Regulators And Watchdogs Are Coming Down Hard On WhatsApp's New Privacy Policy

By 05:29 Thu, 05 Aug 2021 Comments

WhatsApp's recent decision to share user data with parent company Facebook is quickly turning into a full blown privacy scandal. If you are not in the know about the move, it basically comes down to a change in terms and conditions that will enable sharing some WhatsApp info, like online status and your phone number with Facebook. According to official statements, this will assist Facebook improve its friends suggestions and ad accuracy, among other things and will not affect the encryption and protection of WhatsApp conversations.

Both aforementioned parties and their common leadership, likely hoped that this first privacy policy change since the instant messenger's acquisition four years ago would go by unnoticed. However, both UK's information commissioner and third-party organizations have found major faults in the way the go is executed and are now tightening the grip around the social network titan.

Elizabeth Denham, the currently appointed UK ICO, commented on the matter today.

We’ve been informed of the changes. Organisations do not need to acquire prior approval from the ICO to change their approaches, but they do need to stay within data protection laws. We are looking into this. … “The changes WhatsApp and Facebook are making will affect a lot of people. Some might consider it’ll give them a better service, others may be concerned by the lack of control. Our role is to pull back the curtain on things like this, ensuring that companies are being transparent with the public about how their personal data is being shared, and protecting consumers by making sure the law is being followed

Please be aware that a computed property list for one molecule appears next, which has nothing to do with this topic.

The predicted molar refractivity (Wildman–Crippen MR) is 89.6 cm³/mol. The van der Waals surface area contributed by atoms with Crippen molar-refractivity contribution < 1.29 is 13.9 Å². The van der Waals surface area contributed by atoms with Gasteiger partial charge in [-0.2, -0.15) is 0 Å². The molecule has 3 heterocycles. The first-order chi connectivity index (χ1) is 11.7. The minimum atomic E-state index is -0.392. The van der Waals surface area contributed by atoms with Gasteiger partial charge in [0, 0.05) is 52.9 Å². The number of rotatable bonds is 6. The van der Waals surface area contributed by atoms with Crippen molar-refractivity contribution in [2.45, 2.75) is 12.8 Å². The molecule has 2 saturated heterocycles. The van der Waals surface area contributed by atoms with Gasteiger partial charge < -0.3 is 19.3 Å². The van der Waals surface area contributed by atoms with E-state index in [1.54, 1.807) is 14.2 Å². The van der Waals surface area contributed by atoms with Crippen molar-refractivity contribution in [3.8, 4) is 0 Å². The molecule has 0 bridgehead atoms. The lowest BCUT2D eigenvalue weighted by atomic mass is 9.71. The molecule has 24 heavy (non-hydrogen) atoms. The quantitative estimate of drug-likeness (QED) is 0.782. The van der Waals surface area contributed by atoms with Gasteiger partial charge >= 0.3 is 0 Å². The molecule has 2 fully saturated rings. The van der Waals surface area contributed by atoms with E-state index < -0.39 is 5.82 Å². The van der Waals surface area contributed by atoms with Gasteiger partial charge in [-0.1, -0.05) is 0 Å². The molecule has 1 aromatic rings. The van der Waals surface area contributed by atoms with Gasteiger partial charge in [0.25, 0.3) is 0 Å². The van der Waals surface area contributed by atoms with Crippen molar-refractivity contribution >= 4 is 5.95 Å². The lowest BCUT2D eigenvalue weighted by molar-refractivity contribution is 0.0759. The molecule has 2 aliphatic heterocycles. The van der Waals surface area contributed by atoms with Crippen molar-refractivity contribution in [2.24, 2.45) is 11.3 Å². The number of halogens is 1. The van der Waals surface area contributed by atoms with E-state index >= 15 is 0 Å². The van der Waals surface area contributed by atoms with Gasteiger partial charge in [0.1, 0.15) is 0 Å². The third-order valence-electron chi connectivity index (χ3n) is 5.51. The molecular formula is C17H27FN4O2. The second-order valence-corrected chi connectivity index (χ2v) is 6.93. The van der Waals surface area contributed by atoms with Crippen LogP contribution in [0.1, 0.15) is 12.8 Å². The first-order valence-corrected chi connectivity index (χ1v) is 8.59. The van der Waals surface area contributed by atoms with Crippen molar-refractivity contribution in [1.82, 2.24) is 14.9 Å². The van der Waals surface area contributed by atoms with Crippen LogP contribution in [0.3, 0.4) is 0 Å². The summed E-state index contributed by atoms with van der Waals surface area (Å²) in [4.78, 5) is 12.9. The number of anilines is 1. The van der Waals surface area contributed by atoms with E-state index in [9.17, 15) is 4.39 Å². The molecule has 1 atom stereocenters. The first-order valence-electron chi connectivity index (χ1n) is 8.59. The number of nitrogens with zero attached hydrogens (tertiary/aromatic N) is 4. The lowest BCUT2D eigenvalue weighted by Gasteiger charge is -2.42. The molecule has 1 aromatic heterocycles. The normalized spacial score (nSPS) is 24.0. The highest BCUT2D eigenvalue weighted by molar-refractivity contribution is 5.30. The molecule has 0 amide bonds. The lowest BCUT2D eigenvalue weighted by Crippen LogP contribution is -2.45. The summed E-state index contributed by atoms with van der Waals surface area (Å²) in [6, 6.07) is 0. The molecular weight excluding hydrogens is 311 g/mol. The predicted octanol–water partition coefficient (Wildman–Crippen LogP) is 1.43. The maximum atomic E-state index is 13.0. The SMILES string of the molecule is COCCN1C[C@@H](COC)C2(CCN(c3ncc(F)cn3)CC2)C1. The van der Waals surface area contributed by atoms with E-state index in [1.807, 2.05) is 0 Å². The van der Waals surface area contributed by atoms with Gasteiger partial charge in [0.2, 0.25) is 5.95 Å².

And if you are wondering what the problem in particular is, well, the way in which the privacy policy change is being presented and handled is somewhat suspicious and borderline illegal in some aspects. For starters, back when WhatsApp joined the Facebook empire, a promise was made that this wouldn't affect its privacy policy and that it would not share or sell "personally identifiable information".

This is actually just one of the points an organization called the Electronic Privacy Information Center (EPIC) claims violates the Federal Trade Commission consent order withing the US. According to the latter, a company must obtain opt-in consent before asking a user to agree to recent terms and conditions. This is a direct stab at What'sApp's current approach, which offer users a 30 day opt-out option, which indeed is not exactly the same thing. So, Facebook seems to be under a lot of heat from two major markets now with probably more EU distress still on the horizon.

And frankly, even if you think that the UK ICO and EPIC are nitpicking and Zuckerberg really plans to stand by his best intentions to assist users better "communicate with business" and so forth, it is still undeniable that the recent privacy policy is a small confusing at best and likely intentionally so. To access the aforementioned opt-out checkbox, you have to open the full terms-of-service. Otherwise it is not visible. Also, one part of the text reads as follows:

Share my WhatsApp account information with Facebook to improve my Facebook ads and products experiences. Your chats and phone number will not be shared onto Facebook regardless of this setting.

What this actually means is that Facebook won't be sharing you chats and phone number publicly, although it will still haged record of the latter internally. And as far as the chats par goes, well, we just have to hold their word for it. In our opinion, that could have easily be phrased better.

Tell us your thoughts on the issue in the comment section.

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